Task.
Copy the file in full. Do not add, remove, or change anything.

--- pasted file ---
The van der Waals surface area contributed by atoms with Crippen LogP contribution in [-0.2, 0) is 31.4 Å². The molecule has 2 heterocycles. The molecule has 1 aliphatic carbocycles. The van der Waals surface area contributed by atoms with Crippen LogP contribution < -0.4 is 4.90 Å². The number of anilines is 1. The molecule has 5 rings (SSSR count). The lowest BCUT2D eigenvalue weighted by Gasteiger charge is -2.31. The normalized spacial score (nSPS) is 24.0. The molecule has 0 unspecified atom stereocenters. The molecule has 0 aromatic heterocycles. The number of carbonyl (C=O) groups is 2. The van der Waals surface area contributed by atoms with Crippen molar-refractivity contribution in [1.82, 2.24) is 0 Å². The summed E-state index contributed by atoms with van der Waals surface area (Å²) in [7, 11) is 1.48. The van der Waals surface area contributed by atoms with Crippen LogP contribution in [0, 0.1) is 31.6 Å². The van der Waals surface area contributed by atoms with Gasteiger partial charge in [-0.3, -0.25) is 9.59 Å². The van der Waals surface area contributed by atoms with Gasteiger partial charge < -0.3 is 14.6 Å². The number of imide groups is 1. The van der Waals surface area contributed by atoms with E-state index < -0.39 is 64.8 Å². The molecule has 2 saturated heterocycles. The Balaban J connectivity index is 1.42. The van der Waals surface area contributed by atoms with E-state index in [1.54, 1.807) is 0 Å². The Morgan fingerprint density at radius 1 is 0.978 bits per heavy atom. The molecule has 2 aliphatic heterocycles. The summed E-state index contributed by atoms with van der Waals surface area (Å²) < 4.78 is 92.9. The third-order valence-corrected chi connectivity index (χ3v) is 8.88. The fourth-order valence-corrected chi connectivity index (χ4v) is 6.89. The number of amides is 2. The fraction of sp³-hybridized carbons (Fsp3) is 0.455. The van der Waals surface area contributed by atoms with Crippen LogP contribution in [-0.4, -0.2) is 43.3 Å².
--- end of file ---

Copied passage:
The van der Waals surface area contributed by atoms with Crippen LogP contribution in [-0.2, 0) is 31.4 Å². The molecule has 2 heterocycles. The molecule has 1 aliphatic carbocycles. The van der Waals surface area contributed by atoms with Crippen LogP contribution < -0.4 is 4.90 Å². The number of anilines is 1. The molecule has 5 rings (SSSR count). The lowest BCUT2D eigenvalue weighted by Gasteiger charge is -2.31. The normalized spacial score (nSPS) is 24.0. The molecule has 0 unspecified atom stereocenters. The molecule has 0 aromatic heterocycles. The number of carbonyl (C=O) groups is 2. The van der Waals surface area contributed by atoms with Crippen molar-refractivity contribution in [1.82, 2.24) is 0 Å². The summed E-state index contributed by atoms with van der Waals surface area (Å²) in [7, 11) is 1.48. The van der Waals surface area contributed by atoms with Crippen LogP contribution in [0, 0.1) is 31.6 Å². The van der Waals surface area contributed by atoms with Gasteiger partial charge in [-0.3, -0.25) is 9.59 Å². The van der Waals surface area contributed by atoms with Gasteiger partial charge < -0.3 is 14.6 Å². The number of imide groups is 1. The van der Waals surface area contributed by atoms with E-state index < -0.39 is 64.8 Å². The molecule has 2 saturated heterocycles. The Balaban J connectivity index is 1.42. The van der Waals surface area contributed by atoms with E-state index in [1.54, 1.807) is 0 Å². The Morgan fingerprint density at radius 1 is 0.978 bits per heavy atom. The molecule has 2 aliphatic heterocycles. The summed E-state index contributed by atoms with van der Waals surface area (Å²) < 4.78 is 92.9. The third-order valence-corrected chi connectivity index (χ3v) is 8.88. The fourth-order valence-corrected chi connectivity index (χ4v) is 6.89. The number of amides is 2. The fraction of sp³-hybridized carbons (Fsp3) is 0.455. The van der Waals surface area contributed by atoms with Crippen LogP contribution in [-0.4, -0.2) is 43.3 Å².